in June 1835, whilst administering the rite of confirmation, in which he had always taken a peculiar interest, he was first seized with a paralytic affection. Though overcome for the time, he rallied sufficiently to be again capable of intellectual as well as physical exertion and it was eighteen months afterwards, in the inclement weather of January, 1837, that he began visibly to sink. At this season the good man was gathering himself up for his far journey. "Grounds of Christian Consolation," which he had culled from amongst the most blessed promises of God's word, were ever in his mouth and heart, and "christian recollections" repeated to himself to cheer the days of darkness which had at last fallen upon him. Yet dark, in truth, they were not; for though the natural light was clouded over, though they that look out of the window were darkened, though a thick shadow was passing upon life itself,— yet still he could "recollect" with joy "that God sent his Son into the world to be the Saviour of the world; that the Son of God came into the world to save sinners by His death on the cross; and that the Holy Spirit of God is the Teacher, Instructor, Comforter, and Sanctifier, and that through Him only we believe in Christ."
Such thoughts lightened the gate of death, through which he was already passing. Strong in their strength, at two in the morning of Sunday, February 19, "he gathered up his feet into the bed and gave up the ghost," at the patriarchal age of eighty years. "If ever," says a near connexion, who saw the interior of his conduct for these last four years, "there was an upright and holy man, whose single aim and object was to exercise himself to have a conscience void of offence both towards God and towards man, it was he. . . . . I can truly comprehend the feeling which prompted Bishop Burnet to say, with respect to his intercourse with Archbishop Leighton, 'for what I have seen and heard of him I know that I shall have to give account to God in a most particular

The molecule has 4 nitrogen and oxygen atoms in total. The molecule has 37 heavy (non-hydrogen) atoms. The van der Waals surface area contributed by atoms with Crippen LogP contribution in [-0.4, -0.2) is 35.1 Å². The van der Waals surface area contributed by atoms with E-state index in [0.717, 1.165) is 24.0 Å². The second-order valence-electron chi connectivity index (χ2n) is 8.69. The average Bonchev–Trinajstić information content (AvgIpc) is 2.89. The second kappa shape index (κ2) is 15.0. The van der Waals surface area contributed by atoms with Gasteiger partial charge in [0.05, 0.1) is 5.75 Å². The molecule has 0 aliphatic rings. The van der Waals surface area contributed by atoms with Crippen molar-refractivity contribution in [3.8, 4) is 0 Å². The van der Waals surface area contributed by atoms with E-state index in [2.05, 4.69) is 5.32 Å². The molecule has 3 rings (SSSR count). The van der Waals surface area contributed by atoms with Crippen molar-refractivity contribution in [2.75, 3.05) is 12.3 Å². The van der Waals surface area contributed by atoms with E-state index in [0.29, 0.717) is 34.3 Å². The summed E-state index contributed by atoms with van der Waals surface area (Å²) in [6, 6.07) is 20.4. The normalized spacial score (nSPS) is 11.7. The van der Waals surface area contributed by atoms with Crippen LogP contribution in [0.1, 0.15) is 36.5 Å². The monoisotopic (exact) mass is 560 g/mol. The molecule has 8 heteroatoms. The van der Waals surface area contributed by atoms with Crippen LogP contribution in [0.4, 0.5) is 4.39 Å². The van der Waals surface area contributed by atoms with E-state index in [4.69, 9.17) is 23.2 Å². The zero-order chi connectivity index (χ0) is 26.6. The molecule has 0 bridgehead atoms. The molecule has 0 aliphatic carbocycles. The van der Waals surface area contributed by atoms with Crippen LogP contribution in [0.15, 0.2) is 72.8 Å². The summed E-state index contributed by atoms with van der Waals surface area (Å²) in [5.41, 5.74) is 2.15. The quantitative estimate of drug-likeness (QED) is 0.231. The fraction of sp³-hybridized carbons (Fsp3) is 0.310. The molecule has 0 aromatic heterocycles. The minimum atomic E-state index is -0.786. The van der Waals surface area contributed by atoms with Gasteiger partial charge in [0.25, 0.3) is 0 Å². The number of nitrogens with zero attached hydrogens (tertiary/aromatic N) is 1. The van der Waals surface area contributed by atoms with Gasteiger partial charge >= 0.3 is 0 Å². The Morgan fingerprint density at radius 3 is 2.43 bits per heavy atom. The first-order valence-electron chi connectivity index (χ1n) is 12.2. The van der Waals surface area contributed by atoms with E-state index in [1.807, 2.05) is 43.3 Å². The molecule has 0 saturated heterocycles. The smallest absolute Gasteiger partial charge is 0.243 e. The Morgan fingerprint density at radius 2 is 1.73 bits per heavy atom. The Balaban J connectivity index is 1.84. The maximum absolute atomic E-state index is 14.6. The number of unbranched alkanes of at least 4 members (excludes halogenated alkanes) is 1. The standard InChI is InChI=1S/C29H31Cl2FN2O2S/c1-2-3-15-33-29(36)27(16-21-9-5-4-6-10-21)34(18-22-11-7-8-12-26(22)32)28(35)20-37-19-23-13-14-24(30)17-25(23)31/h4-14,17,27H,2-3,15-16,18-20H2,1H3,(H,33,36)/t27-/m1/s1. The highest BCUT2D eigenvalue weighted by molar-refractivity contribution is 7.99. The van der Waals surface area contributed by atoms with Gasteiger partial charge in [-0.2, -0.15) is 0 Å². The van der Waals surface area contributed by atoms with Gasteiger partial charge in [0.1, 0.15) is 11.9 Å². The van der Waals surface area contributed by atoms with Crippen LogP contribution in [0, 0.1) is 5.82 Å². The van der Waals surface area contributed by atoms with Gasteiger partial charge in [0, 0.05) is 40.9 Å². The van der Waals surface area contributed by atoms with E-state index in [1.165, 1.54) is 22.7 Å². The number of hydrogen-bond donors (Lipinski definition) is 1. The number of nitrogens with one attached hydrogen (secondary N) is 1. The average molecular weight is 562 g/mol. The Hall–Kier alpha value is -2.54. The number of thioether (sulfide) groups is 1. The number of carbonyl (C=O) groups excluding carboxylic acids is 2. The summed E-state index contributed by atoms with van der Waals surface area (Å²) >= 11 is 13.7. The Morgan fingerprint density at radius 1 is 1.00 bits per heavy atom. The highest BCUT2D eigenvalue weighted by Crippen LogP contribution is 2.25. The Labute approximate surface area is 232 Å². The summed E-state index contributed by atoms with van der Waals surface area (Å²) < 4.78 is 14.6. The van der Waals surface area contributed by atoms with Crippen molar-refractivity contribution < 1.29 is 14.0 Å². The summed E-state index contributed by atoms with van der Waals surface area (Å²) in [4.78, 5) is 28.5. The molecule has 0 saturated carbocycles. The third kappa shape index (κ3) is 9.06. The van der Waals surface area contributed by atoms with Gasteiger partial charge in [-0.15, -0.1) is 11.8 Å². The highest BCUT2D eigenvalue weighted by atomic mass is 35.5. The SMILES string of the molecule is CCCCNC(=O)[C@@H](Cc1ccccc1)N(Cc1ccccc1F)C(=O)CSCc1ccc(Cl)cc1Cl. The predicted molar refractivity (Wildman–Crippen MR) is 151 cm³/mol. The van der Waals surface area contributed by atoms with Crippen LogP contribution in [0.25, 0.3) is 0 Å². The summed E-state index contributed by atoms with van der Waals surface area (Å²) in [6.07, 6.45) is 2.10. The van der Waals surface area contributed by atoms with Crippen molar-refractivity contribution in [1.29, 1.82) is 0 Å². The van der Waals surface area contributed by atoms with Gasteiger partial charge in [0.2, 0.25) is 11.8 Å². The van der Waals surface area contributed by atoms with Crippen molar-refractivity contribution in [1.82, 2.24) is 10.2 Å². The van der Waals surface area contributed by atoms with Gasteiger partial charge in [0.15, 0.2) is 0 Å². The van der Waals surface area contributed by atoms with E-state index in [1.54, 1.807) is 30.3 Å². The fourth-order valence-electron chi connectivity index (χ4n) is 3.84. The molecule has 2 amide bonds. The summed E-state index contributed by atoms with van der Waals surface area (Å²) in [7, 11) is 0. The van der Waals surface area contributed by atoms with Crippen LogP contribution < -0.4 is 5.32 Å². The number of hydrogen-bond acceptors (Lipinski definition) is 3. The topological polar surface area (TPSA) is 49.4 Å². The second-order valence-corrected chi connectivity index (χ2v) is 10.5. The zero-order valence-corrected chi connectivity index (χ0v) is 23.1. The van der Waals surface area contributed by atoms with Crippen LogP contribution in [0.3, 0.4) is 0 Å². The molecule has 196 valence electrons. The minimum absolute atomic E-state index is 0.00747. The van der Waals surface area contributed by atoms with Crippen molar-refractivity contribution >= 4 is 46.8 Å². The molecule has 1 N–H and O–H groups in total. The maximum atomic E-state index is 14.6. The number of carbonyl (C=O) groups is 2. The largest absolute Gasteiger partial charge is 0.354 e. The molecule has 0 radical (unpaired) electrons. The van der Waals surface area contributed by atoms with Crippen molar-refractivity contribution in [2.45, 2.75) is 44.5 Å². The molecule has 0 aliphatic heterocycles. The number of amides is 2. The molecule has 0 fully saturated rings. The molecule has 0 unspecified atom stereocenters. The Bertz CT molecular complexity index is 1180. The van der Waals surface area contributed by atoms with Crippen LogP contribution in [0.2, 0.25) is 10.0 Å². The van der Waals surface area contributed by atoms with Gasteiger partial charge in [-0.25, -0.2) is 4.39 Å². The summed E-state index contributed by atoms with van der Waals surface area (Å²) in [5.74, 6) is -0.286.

It only remains for us to speak of the work of the author of this volume. Mr. Harford writes in a clear and easy style, which every where gives evidence of classical elegance and attainment. It abounds in passing allusions to the literary anecdotes and religious interests of the day. Many of the letters which are sprinkled through his pages will be read with interest by different classes; whether they are the classical dissertations of Tyrwhitt, the devotional effusions of Simeon, or the semi-playful semi-religious letters of Hannah More, who retained her full flow of gaiety both in thought and expression, even to the days when, at the "great age of eighty-four," she had " a visit from dear Mr. Wilberforce," whom she still found "all life and spirit.” “He and you," she writes to Bishop Burgess, "are, I think, my two oldest and best friends. Of my first set of contemporaries, not one is left. I mean the Johnsons, the Burkes, the Beatties, the Reynolds's, the Porteus's, the Barringtons, &c. &c." Upon the whole, we can fearlessly recommend this volume to all our readers.
ART. III.-The Victory of Faith, and other Sermons.
THE name of Hare ought, we think, to be a favourite one with the lovers of christian literature. Few books so unpretending in title and professed purpose as the "Guesses at Truth" (the joint production of the author now before us and his lamented brother) are more calculated in our judgment to be extensively useful. Of that brother's sermons we need not speak now, the public voice having spoken so decidedly and so approvingly.